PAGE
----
The Carin and Scott-Greig translations take the former approach; the Findlay-Whyte, the latter. The difference is visible from the outset in the dramatis personae: in The Servant o Twa Maisters and Weemen Strategem, the characters are given Scottish names. Pantalone becomes Mr Pittendree (an authentic name, but the last syllable is homophonous with a Scots word meaning ‘suffer’ or ‘endure’: not inappropriate for the stock put-upon old man of comedy!). The Doctor’s new name of Alec MacKenzie has no such significance, but is unmistakably Scottish at least. Pittendree’s daughter and her maid, Clarice and Smeraldina in the original, are Mary and Susie, names which might be said to suggest the class distinction (the latter part was created by Una McLean, an actress with an outstanding talent for comedy). MacKenzie’s son is naturalised from Silvio to the archetypically Scottish Sandy: a tiny detail here, with no equivalent in the original but adding a touch of artistic verisimilitude, is that father and son evidently have the same Christian name, Alec and Sandy both being nicknames for Alexander. Sarah Burnett and David Kennedy as names for the other young romantic characters are merely serviceable and Scottish; Archie for the servant, the comic central figure in the play, seems at first to be a lost opportunity to the extent that it has nothing of the overtones of the original Truffaldino (truffare, to cheat or swindle); but a suggestion of ‘he thinks he’s Archie’, an expression meaning ‘he has an inappropriately high opinion of himself’, is probably intended. A character who is altered in more than name is the innkeeper Brighella, a male character who in the Scots version becomes Jemima Gow! (This is not the only instance of a change of sex in Carin’s translations: in The Hypochondriack, his version of Le Malade Imaginaire, Argan’s brother becomes his sister.) Similarly in Weemen Stratagem, Lunardo, Canciano, Maurizio and Felipetto become Lennox Cruikshanks, Duncan Telfer, Mungo Scroggie and his son Finlay; Margarita, Marina, Felice and Lucietta become Mairget, Mairhi, Flora and Lizy; Simon’s name is orthographically unaltered though he acquires the surname Mackerlie; and Il Conte Riccardo, interestingly, remains unchanged as an Italian aristocrat. One of the surnames is an in-joke: inspiration came to Charles Dickens when, on a dark evening in Edinburgh, he mis-read an inscription on a gravestone ‘Ebenezer Scroggie, meal man’ as ‘Ebenezer Scrooge, mean man’!
By contrast, Padron Toni, Madonna Pasqua, Lucietta, Titta Nane and the other members of the cast of Le Baruffe Chiozzotte remain as they were in The Chioggian Rammies: the only naturalisation is that padron is rendered as ‘skipper’. The nicknames which feature prominently in the play, however, are decidedly Scottish; most appropriately as tee-names (nicknames) are an integral feature of life in Scottish fishing communities to this day. Checca’s nickname Puinetta (buttermilk curd) becomes ‘Cheesie-chowks’, Toffolo Marmottina (little marmot) is ‘Titmoose’, Lucietta Panchiana (fib, silly story) is ‘Blethermooth’, Orsetta Meggiotto (millet bread) is ‘Dough-heid’, Pasqua Fersora (frying-pan) is ‘Plooky-neb’, Libera Gallozzo (cockerel) is ‘Hairy-Ligs’, Toni Canestro (fish-creel) is ‘Mauck’rel’, Fortunato Baicolo (a brand of Venetian biscuit) is ‘Haddick’, and Vicenzo Lasagna (no translation needed) is ‘Wan-Airm’. The naturalisations have been assigned apparently on a nonce basis: Cheesie-Chowks, Blethermooth and Dough-heid have elements of meaning in common with the originals, though the common Scots insult ‘Dough-heid’ has a virulence which the Chioggian lacks; in ‘Titmoose’ a small bird has replaced the small animal but conveys at least equally well the overtone of contempt, and has the added virtue of alliteration (elsewhere Toffolo is addressed as ‘Mister Toffee-nose’ — i.e. snob: the original here is Sior mamara, ‘idiot, simpleton’ — the sound of his name again giving the translators a well-taken opportunity); ‘Mauck’rel’ and ‘Haddick’ have an obvious appropriateness for fishermen but bear no relation to the originals (though the change of Baicolo to ‘Haddick’ might have been influenced by the Spanish or Portuguese term bacalao/bacalhau, ‘salted cod’); the others are randomly-chosen insults.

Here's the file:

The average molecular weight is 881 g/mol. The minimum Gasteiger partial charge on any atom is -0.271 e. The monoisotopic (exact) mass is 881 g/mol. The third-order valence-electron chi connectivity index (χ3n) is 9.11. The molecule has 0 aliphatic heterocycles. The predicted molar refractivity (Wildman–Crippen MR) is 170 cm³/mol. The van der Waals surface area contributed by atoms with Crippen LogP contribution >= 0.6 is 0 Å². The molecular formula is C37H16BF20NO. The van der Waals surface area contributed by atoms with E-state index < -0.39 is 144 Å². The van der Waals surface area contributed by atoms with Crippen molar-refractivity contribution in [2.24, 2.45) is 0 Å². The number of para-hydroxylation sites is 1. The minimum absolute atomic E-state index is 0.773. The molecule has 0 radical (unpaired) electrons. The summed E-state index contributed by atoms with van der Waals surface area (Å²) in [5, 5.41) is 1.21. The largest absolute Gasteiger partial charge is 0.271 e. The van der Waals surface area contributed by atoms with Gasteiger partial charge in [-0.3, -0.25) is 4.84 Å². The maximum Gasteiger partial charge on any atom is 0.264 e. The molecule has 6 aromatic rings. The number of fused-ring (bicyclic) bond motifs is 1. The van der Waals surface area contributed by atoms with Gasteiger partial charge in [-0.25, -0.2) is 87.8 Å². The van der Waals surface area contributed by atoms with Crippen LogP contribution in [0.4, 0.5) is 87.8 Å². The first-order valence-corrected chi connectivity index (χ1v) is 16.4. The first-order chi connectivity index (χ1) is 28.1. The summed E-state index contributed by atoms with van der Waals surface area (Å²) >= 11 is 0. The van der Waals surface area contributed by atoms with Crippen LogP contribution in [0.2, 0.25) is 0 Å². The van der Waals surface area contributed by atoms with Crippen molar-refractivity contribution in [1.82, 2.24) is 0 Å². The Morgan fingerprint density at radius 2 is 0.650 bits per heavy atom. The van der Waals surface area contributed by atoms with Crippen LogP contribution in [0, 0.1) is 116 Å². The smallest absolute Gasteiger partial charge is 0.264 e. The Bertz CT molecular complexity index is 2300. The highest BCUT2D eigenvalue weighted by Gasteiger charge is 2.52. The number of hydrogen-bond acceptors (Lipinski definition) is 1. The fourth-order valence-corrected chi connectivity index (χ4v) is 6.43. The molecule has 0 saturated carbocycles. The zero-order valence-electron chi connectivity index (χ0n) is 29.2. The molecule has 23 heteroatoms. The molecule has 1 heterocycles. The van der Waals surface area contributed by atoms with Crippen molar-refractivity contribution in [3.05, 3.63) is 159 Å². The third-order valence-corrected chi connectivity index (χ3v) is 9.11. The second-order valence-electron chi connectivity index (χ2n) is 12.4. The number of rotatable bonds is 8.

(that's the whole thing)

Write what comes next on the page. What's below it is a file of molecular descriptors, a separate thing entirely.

Besides the names of the characters, the setting is overtly naturalised in the first two plays. Carin invents a fictitious place-name Annamuck (with an unsubtly significant final syllable) for the family seat of the Burnetts (Turin in the original), states the conjectural place of Andra’s death as Dumfries or ‘doon aboot the Borders’ (the original has no corresponding references), makes the former Truffaldino Batocchio dalle vallade di Bergamo present himself as ‘Archie Broon frae Dundee’ — is the choice of town conceivably because of Dundee's association with another famous set of Broons? — and comment disrespectfully on ‘ye Embro fowk’ where again the original has no specific reference. Scott and Greig are even more precise in their geographical translocation: Lennox Cruikshanks’ house is placed by a stage direction in ‘Brodie’s Close, Lawnmarket, Edinburgh’ and Simon Mackerlie’s likewise in ‘Chessel’s Court, Canongate’; gnanca una strazza de comedia no avemo visto (13) is rendered as ‘We hae been naewhare; no e’en doun the Canongate tae the Playhouse’; quela petazza de la lasagnera not only deals in a new foodstuff but does so in a precise location, being now ‘that capernoitie besom at sells wilks at the heid o Wardrop’s Court’; two actual Edinburgh taverns are cited in the change from Dove voressi che andessimo? a l’osteria? to ‘An whare wad ye hae us gang? Lucky Middlemass’s maybes, or the Cross Keys?’ A reference to ‘Allan Ramsay’s playhous’ (simply teatro in the original) locates the play historically as well as geographically: the theatre which Allan Ramsay founded in 1736 was forced to close only three years later.